If you are in your early 50’s and come to the realization you have not saved enough for retirement, not all hope is lost. You have several options to increase your savings and be ready for retirement:
1. Pay off your mortgage or move (downsizing)
One of your biggest expense is probably your housing. Paying off your mortgage or downsizing your home can free up cash that can be invested for your retirement. For example, let’s say you have a $1000 mortgage, which is $12,000 in annual payments or $15,000 in real income. If you invest in the $15,000 in a tax-deferred account, that is about $340,000 over the next 15 years (at a 5% rate of return). Not too bad.
2. Take advantage of catch-up contributions
You should maximize your tax-deferred savings (401(k), IRA, Roth IRA), and if you’re over 50, you can sock even more away. In 2018, if you’re 50 or older, you can put $24,500 in your 401(k) and $6,500 in an IRA. Also, don’t be too conservative on your investments since come additional risk might be needed to increase your retirement funds. Consider 50–50 stocks and bonds, or even a higher percentage in stocks. However, be sure to speak with a financial advisor before proceeding.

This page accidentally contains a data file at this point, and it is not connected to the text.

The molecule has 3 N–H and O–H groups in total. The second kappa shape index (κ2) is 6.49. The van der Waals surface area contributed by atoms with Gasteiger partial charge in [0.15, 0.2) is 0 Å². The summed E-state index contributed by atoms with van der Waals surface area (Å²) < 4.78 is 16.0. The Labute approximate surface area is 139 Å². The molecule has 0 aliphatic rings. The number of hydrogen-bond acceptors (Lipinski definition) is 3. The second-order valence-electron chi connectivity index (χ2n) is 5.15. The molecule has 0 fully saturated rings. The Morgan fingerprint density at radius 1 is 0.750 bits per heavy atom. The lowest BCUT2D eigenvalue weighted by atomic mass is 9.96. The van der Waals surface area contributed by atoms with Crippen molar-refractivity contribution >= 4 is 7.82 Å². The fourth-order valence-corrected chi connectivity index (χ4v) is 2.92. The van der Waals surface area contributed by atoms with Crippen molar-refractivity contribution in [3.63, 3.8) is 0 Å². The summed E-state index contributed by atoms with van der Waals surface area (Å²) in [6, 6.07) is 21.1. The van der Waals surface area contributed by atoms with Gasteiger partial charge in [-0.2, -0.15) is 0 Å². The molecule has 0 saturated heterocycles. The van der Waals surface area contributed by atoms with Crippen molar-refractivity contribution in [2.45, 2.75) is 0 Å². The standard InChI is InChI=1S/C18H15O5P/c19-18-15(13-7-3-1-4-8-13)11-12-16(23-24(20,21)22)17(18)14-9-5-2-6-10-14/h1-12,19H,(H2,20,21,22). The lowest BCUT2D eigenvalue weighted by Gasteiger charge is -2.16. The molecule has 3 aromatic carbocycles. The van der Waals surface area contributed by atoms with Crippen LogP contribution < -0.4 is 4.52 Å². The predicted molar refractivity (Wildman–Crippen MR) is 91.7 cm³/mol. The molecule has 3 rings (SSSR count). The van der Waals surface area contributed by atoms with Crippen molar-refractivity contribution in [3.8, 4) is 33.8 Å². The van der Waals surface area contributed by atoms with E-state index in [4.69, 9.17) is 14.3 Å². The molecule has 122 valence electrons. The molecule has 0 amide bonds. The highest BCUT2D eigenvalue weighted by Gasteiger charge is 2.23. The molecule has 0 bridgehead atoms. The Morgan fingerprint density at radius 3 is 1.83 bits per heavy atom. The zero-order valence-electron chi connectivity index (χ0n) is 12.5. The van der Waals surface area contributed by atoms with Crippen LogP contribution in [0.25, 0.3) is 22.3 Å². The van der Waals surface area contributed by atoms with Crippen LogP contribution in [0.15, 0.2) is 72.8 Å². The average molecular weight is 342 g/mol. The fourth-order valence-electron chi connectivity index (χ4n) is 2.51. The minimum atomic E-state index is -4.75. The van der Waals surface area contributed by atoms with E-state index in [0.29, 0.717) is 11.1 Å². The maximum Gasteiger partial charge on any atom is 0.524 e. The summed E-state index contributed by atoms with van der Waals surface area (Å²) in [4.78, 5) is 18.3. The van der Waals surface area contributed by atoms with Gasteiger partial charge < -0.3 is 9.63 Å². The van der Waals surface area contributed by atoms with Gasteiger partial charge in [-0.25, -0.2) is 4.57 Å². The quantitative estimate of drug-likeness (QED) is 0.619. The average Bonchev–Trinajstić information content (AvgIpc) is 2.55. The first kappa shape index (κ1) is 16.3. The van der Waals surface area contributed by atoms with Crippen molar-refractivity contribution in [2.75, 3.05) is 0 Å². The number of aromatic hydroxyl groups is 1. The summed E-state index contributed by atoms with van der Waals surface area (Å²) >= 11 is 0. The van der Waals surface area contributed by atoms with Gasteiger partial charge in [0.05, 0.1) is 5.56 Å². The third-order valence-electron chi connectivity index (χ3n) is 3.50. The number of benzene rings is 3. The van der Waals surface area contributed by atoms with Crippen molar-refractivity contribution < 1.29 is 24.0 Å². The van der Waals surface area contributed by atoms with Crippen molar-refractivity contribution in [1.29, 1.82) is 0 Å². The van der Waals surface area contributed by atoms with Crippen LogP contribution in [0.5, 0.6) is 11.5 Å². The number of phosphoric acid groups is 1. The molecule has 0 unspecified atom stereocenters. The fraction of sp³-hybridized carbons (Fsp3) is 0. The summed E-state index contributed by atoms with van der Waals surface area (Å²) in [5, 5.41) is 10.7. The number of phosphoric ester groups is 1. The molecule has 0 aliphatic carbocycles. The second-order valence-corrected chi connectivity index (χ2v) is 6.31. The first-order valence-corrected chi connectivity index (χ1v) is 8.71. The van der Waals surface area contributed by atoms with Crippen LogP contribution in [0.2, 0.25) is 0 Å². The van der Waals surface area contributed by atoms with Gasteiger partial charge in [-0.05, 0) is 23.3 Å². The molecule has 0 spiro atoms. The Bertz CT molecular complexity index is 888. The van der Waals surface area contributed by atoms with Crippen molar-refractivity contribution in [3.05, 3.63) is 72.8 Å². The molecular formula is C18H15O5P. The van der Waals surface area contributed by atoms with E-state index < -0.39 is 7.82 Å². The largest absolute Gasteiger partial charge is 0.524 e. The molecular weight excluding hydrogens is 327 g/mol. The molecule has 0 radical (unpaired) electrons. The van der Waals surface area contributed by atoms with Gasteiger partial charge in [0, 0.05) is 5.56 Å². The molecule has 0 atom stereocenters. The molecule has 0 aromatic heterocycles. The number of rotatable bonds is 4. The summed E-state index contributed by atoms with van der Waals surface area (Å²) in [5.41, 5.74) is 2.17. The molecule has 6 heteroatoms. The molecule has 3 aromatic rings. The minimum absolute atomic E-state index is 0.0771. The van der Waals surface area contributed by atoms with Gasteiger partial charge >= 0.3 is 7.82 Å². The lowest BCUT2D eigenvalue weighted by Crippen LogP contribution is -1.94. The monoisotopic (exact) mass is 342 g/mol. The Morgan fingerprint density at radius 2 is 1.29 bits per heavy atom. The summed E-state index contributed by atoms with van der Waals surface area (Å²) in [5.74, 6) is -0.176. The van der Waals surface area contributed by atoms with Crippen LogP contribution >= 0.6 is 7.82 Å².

3. Reduce your investment fees
Do you know how much you’re paying in investment fees? Do you know the expense ratio on each of your mutual funds (or what an expense ratio is)? Both financial advisors and the funds they invest in often charge fees, and these fees can add up. If you have a $250,000 invested, and both your advisor and funds are charging 1%, you’re paying $5,000 a year in fees ($2500 to the advisor and $2500 to the funds). That $5,000 a year invested over 15 year could be an additional $113,000 in your retirement account (at a 5% rate of return). Consider going for fee-based advisors or low-cost index funds (often having expense ratios of less than 0.20%) to increase your retirement funds.